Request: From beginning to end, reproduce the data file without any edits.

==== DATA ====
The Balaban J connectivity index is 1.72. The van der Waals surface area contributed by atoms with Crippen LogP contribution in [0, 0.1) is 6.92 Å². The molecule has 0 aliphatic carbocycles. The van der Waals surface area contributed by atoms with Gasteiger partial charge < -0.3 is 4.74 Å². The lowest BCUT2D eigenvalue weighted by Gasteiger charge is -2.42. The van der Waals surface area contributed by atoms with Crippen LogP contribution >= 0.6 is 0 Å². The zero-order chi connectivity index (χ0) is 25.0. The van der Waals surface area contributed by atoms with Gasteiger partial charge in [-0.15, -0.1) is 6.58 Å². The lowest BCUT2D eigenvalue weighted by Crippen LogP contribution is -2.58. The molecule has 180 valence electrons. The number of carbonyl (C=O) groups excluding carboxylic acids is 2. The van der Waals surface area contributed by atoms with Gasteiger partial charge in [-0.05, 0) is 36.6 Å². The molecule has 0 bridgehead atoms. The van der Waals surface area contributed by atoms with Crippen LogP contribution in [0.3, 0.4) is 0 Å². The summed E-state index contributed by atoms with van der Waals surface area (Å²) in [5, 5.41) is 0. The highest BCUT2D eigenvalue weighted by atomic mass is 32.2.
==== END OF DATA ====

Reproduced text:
The Balaban J connectivity index is 1.72. The van der Waals surface area contributed by atoms with Crippen LogP contribution in [0, 0.1) is 6.92 Å². The molecule has 0 aliphatic carbocycles. The van der Waals surface area contributed by atoms with Gasteiger partial charge < -0.3 is 4.74 Å². The lowest BCUT2D eigenvalue weighted by Gasteiger charge is -2.42. The van der Waals surface area contributed by atoms with Crippen LogP contribution >= 0.6 is 0 Å². The zero-order chi connectivity index (χ0) is 25.0. The van der Waals surface area contributed by atoms with Gasteiger partial charge in [-0.15, -0.1) is 6.58 Å². The lowest BCUT2D eigenvalue weighted by Crippen LogP contribution is -2.58. The molecule has 180 valence electrons. The number of carbonyl (C=O) groups excluding carboxylic acids is 2. The van der Waals surface area contributed by atoms with Gasteiger partial charge in [-0.05, 0) is 36.6 Å². The molecule has 0 bridgehead atoms. The van der Waals surface area contributed by atoms with Crippen LogP contribution in [0.3, 0.4) is 0 Å². The summed E-state index contributed by atoms with van der Waals surface area (Å²) in [5, 5.41) is 0. The highest BCUT2D eigenvalue weighted by atomic mass is 32.2.